Tony Rickardsson

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Tony Rickardsson, Edward Jancarz Memorial, Poland, 2005

Tony Rickardsson svenska (born on 17 August 1970 in Avesta, Dalarna County, Sweden) is a retired Swedish motorcycle speedway rider. He is widely acknowledged as being the most successful speedway rider of the current era, having won six Speedway World Championship titles in 15 attempts. He most recently rode for Masarna from Avesta in the Swedish Elitserien league, Unia Tarnów in the Polish Ekstraliga and for the Poole Pirates, King's Lynn Stars, Arena-Essex Hammers and Oxford Cheetahs in the British Elite League.

He has two daughters, Michelle (born in 1997) and Natalie (born in 2002) with his wife Anna.

Career summary[edit]

Promising talent[edit]

In 1989 he became Swedish team champion with the now defunct Stockholm U team. The next year, he won the Swedish Championship, a title he's won six times since, including three times in a row from 1997 to 1999. That year, he also won a bronze medal at the Junior World Championships in Lviv. In 1991, he made his debut at the World Championship in Göteborg, and surprised many by winning silver. This promising performance was followed up by two fourteenth-places at the next World Championship, before he won the last single-event World Championships in an extra play-off race against Dane Hans Nielsen and Australian Craig Boyce. In 1993 he won the Speedway World Pairs Championship with Per Jonsson and Henrik Gustafsson. He also won the 1994 World Team Championship.

World dominance[edit]

Despite being on or near the top of the tables in the new Speedway Grand Prix series, organised as six events where points were tallied at the end, Rickardsson failed to win a single individual Grand Prix event in the next three years, and only won a World Championship silver and a Swedish Championship in that time. However, from 1998 onwards, he was dominant. He won three of six events in 1998, including a home win in Linköping, and ended up beating fellow Swede Jimmy Nilsen by 12 points. Joining Hans Nielsen as the only 2 riders to have won word titles in both the single meeting and grand prix formats. This year, he also won the Elitserien with Valsarna of Hagfors, being the highest averaging rider that season, and he won the British Elite League with Ipswich, averaging the highest for them as well. 1999 was an almost equally stunning season, although it started badly when he got disqualified in the first race at Prague, finishing eleventh. After three races, he was third, 24 points behind Tomasz Gollob, who looked to be cruising to victory. However, Gollob ran into trouble in the fourth race at Coventry, being forced to retire after the introductory stages and finishing eighth, meaning that Rickardsson caught up 15 points in one race. With one event left at Vojens, Gollob still led by four points, but in a quarter-final heat where Ryan Sullivan had been excluded and he only had to finish in the top two to qualify for the semi-final, Gollob finished third, and the pressure was off Rickardsson - who would now win if he finished in the top six. This recovery gave him Swedish sport's arguably greatest award, Svenska Dagbladet Gold Medal (lit.: The Achievement Medal), for the best achievement of the year.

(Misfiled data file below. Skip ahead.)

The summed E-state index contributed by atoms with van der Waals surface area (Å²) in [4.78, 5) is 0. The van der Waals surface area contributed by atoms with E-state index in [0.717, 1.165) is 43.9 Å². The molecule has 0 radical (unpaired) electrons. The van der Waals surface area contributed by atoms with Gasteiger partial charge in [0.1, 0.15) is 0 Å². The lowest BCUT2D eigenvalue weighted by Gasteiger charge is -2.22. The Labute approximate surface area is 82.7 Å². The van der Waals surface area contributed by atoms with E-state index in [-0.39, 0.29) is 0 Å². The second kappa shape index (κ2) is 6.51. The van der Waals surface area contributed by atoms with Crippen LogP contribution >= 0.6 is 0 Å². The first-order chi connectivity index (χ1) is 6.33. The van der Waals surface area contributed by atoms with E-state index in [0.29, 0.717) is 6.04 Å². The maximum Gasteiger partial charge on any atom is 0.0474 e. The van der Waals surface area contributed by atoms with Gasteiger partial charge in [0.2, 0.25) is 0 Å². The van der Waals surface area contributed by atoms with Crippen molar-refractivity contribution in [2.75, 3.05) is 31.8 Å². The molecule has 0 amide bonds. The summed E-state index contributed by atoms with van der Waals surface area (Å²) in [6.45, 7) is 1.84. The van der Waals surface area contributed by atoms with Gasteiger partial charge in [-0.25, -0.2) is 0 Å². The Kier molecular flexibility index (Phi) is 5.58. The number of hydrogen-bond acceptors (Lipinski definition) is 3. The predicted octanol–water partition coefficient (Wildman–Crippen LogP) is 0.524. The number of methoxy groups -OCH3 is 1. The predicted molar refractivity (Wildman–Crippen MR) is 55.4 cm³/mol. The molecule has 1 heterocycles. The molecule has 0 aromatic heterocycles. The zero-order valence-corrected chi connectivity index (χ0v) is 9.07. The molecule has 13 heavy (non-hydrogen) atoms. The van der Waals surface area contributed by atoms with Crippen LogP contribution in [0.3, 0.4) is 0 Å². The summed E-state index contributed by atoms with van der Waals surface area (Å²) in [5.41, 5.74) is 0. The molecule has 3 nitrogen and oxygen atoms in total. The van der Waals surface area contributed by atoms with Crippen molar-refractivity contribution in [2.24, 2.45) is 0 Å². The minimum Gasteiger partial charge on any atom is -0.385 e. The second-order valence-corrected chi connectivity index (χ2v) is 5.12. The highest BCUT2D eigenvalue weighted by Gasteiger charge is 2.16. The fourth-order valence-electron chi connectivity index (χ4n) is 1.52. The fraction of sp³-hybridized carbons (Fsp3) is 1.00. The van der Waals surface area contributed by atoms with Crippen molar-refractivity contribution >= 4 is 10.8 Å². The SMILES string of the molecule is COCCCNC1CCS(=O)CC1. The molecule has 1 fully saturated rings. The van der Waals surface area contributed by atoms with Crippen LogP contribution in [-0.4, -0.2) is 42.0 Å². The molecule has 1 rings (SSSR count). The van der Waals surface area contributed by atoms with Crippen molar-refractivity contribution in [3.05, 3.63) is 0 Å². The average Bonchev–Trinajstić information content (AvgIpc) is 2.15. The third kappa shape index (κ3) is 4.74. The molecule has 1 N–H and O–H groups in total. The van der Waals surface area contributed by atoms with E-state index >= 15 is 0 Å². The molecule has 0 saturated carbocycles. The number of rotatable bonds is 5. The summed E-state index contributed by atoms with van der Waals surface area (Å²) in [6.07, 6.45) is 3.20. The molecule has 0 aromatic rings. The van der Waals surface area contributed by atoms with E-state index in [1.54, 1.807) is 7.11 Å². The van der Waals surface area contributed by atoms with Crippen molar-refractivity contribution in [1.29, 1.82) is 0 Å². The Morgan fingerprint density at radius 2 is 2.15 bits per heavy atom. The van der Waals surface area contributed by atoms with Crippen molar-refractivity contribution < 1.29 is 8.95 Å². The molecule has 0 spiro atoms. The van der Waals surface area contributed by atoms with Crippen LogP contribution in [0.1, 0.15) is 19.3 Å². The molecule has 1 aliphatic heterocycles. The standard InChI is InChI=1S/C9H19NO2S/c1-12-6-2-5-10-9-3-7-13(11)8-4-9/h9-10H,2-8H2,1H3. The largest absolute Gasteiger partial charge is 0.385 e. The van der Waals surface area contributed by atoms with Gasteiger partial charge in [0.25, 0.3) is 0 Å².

21st century[edit]